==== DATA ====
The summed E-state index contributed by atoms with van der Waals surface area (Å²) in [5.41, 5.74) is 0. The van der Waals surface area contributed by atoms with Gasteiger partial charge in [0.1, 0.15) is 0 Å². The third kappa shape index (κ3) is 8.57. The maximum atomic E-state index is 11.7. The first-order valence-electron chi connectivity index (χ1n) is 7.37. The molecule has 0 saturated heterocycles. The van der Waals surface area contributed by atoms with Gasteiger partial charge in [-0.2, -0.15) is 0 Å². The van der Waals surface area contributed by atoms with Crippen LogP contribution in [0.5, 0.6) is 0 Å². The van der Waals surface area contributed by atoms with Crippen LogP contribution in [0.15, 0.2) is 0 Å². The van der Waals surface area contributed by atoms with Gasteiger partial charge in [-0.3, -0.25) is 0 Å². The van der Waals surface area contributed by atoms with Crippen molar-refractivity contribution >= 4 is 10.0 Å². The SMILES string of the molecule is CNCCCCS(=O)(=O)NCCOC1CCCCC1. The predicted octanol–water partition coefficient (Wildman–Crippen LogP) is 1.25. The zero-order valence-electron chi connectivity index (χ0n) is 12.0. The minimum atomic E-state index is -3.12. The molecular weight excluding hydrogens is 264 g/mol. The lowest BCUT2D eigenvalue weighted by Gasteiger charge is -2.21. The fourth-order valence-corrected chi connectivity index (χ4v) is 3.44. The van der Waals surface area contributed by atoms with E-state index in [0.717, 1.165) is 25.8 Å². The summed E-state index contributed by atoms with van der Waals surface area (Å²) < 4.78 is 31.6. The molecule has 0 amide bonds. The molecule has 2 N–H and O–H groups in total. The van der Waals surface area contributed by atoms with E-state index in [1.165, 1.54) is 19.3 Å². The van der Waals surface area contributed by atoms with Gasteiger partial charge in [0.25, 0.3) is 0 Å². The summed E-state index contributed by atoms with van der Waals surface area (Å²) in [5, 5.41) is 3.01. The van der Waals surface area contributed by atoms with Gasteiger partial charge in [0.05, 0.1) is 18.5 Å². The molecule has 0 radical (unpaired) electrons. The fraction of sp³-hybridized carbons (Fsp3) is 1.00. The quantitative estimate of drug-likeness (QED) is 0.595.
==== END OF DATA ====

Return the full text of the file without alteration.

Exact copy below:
The summed E-state index contributed by atoms with van der Waals surface area (Å²) in [5.41, 5.74) is 0. The van der Waals surface area contributed by atoms with Gasteiger partial charge in [0.1, 0.15) is 0 Å². The third kappa shape index (κ3) is 8.57. The maximum atomic E-state index is 11.7. The first-order valence-electron chi connectivity index (χ1n) is 7.37. The molecule has 0 saturated heterocycles. The van der Waals surface area contributed by atoms with Gasteiger partial charge in [-0.2, -0.15) is 0 Å². The van der Waals surface area contributed by atoms with Crippen LogP contribution in [0.5, 0.6) is 0 Å². The van der Waals surface area contributed by atoms with Crippen LogP contribution in [0.15, 0.2) is 0 Å². The van der Waals surface area contributed by atoms with Gasteiger partial charge in [-0.3, -0.25) is 0 Å². The van der Waals surface area contributed by atoms with Crippen molar-refractivity contribution >= 4 is 10.0 Å². The SMILES string of the molecule is CNCCCCS(=O)(=O)NCCOC1CCCCC1. The predicted octanol–water partition coefficient (Wildman–Crippen LogP) is 1.25. The zero-order valence-electron chi connectivity index (χ0n) is 12.0. The minimum atomic E-state index is -3.12. The molecular weight excluding hydrogens is 264 g/mol. The lowest BCUT2D eigenvalue weighted by Gasteiger charge is -2.21. The fourth-order valence-corrected chi connectivity index (χ4v) is 3.44. The van der Waals surface area contributed by atoms with E-state index in [0.717, 1.165) is 25.8 Å². The summed E-state index contributed by atoms with van der Waals surface area (Å²) < 4.78 is 31.6. The molecule has 0 amide bonds. The molecule has 2 N–H and O–H groups in total. The van der Waals surface area contributed by atoms with E-state index in [1.165, 1.54) is 19.3 Å². The van der Waals surface area contributed by atoms with Gasteiger partial charge in [0.25, 0.3) is 0 Å². The summed E-state index contributed by atoms with van der Waals surface area (Å²) in [5, 5.41) is 3.01. The van der Waals surface area contributed by atoms with Gasteiger partial charge in [0.05, 0.1) is 18.5 Å². The molecule has 0 radical (unpaired) electrons. The fraction of sp³-hybridized carbons (Fsp3) is 1.00. The quantitative estimate of drug-likeness (QED) is 0.595.